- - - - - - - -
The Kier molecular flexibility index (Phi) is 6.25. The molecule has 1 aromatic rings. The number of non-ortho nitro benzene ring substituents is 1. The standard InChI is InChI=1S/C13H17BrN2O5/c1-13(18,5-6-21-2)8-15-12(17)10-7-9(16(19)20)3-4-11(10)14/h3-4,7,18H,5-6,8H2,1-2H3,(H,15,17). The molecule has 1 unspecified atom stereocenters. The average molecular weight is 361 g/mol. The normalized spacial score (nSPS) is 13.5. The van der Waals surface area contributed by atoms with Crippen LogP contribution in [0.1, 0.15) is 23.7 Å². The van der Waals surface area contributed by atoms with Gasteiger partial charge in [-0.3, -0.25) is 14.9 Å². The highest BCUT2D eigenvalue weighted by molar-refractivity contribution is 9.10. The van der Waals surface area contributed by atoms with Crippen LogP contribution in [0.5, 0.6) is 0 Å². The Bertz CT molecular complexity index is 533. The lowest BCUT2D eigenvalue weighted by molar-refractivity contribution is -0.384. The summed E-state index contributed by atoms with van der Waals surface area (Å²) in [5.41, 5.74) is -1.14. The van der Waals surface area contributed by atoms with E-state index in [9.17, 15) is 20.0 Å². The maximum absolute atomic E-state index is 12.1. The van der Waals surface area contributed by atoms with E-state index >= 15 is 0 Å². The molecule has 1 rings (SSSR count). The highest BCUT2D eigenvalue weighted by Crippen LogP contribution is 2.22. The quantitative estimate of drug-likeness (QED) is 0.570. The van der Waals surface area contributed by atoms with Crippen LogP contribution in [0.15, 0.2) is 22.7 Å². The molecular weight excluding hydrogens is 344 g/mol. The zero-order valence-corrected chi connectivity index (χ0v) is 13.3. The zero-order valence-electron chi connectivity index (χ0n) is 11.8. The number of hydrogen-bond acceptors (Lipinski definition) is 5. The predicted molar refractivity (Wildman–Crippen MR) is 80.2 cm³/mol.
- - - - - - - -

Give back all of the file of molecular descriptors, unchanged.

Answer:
The Kier molecular flexibility index (Phi) is 6.25. The molecule has 1 aromatic rings. The number of non-ortho nitro benzene ring substituents is 1. The standard InChI is InChI=1S/C13H17BrN2O5/c1-13(18,5-6-21-2)8-15-12(17)10-7-9(16(19)20)3-4-11(10)14/h3-4,7,18H,5-6,8H2,1-2H3,(H,15,17). The molecule has 1 unspecified atom stereocenters. The average molecular weight is 361 g/mol. The normalized spacial score (nSPS) is 13.5. The van der Waals surface area contributed by atoms with Crippen LogP contribution in [0.1, 0.15) is 23.7 Å². The van der Waals surface area contributed by atoms with Gasteiger partial charge in [-0.3, -0.25) is 14.9 Å². The highest BCUT2D eigenvalue weighted by molar-refractivity contribution is 9.10. The van der Waals surface area contributed by atoms with Crippen LogP contribution in [0.5, 0.6) is 0 Å². The Bertz CT molecular complexity index is 533. The lowest BCUT2D eigenvalue weighted by molar-refractivity contribution is -0.384. The summed E-state index contributed by atoms with van der Waals surface area (Å²) in [5.41, 5.74) is -1.14. The van der Waals surface area contributed by atoms with E-state index in [9.17, 15) is 20.0 Å². The maximum absolute atomic E-state index is 12.1. The van der Waals surface area contributed by atoms with E-state index >= 15 is 0 Å². The molecule has 1 rings (SSSR count). The highest BCUT2D eigenvalue weighted by Crippen LogP contribution is 2.22. The quantitative estimate of drug-likeness (QED) is 0.570. The van der Waals surface area contributed by atoms with Crippen LogP contribution in [0.15, 0.2) is 22.7 Å². The molecular weight excluding hydrogens is 344 g/mol. The zero-order valence-corrected chi connectivity index (χ0v) is 13.3. The zero-order valence-electron chi connectivity index (χ0n) is 11.8. The number of hydrogen-bond acceptors (Lipinski definition) is 5. The predicted molar refractivity (Wildman–Crippen MR) is 80.2 cm³/mol.